Bunyasi, P. A. (2012). Kenya: Food Security Brief. SSRN Electronic Journal. https://doi.org/10.2139/ssrn.1992451
FAO, UNICEF, IFAD, WFP, & WHO. (2019). The State of Food Security and Nutrition the World 2019. Safeguarding Against Economic Slowdowns and Downturns. https://doi.org/http://www.fao.org/3/ca5162en/ca5162en.pdf
Leyvraz, M., David-Kigaru, D. M., Macharia-Mutie, C., Aaron, G. J., Roefs, M., & Tumilowicz, A. (2017). Coverage and Consumption of Micronutrient Powders, Fortified Staples, and Iodized Salt Among Children Aged 6 to 23 Months in Selected Neighborhoods of Nairobi County, Kenya. Food and Nutrition Bulletin, 39(1), 107–115. https://doi.org/10.1177/0379572117737678
Lividini, K., Fiedler, J. L., & Bermudez, O. I. (2013). Policy Implications of Using a Household Consumption and Expenditures Survey versus an Observed-Weighed Food Record Survey to Design a Food Fortification Program. Food and Nutrition Bulletin, 34(4), 520–532. https://doi.org/10.1177/156482651303400414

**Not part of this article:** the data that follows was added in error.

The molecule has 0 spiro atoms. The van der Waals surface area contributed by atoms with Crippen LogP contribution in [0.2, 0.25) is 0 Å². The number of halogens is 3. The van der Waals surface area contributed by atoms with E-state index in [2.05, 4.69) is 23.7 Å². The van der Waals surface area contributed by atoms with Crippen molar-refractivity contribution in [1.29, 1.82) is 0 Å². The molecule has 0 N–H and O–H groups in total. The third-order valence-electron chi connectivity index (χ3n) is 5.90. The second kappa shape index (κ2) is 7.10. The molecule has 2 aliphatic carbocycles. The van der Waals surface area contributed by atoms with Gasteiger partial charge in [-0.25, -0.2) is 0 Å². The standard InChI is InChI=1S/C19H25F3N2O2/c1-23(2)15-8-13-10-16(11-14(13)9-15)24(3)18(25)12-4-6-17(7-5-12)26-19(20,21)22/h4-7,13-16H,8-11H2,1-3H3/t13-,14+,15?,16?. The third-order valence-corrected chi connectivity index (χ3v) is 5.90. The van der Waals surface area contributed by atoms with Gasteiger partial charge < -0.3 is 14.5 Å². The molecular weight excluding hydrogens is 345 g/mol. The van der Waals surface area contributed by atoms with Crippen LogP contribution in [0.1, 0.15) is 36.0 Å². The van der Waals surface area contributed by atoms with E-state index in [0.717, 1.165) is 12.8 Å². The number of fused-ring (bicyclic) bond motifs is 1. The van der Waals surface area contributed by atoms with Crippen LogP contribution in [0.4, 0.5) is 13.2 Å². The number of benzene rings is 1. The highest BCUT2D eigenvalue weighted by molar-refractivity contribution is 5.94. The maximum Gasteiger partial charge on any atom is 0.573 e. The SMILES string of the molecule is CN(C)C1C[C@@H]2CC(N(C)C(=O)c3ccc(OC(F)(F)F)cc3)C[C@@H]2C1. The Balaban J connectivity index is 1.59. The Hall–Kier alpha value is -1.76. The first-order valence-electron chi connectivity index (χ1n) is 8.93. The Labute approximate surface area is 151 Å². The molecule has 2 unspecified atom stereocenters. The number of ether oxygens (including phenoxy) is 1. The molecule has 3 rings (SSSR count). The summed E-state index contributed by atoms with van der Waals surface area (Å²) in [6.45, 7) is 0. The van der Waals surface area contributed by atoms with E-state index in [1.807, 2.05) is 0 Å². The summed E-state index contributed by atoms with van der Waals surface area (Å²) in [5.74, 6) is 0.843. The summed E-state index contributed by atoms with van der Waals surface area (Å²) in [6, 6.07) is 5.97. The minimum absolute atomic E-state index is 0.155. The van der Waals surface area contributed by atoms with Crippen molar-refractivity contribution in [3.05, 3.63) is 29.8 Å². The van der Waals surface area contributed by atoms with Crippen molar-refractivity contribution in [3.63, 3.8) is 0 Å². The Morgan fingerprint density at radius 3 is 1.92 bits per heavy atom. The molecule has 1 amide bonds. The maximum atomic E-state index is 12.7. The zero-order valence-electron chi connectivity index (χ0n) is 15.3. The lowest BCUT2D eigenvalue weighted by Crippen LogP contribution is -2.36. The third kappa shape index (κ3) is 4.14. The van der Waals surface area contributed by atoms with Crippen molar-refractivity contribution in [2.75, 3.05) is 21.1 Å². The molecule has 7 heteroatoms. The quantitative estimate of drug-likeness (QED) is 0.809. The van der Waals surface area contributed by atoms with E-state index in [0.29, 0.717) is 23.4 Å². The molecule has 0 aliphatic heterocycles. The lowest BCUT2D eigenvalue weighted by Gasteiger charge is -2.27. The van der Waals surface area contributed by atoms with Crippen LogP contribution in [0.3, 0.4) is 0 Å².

Nutrition International. (2020, November 2). FOOD FORTIFICATION IN KENYA- Policy brief.
Tang, K., Adams, K. P., Ferguson, E. L., Woldt, M., Kalimbira, A. A., Likoswe, B., Yourkavitch, J., Chrisinger, B., Pedersen, S., Segovia De La Revilla, L., Dary, O., Ander, E. L., & Joy, E. J. M. (2021). Modeling food fortification contributions to micronutrient requirements in Malawi using Household Consumption and Expenditure Surveys. Annals of the New York Academy of Sciences, 1508(1), 105–122. https://doi.org/10.1111/nyas.14697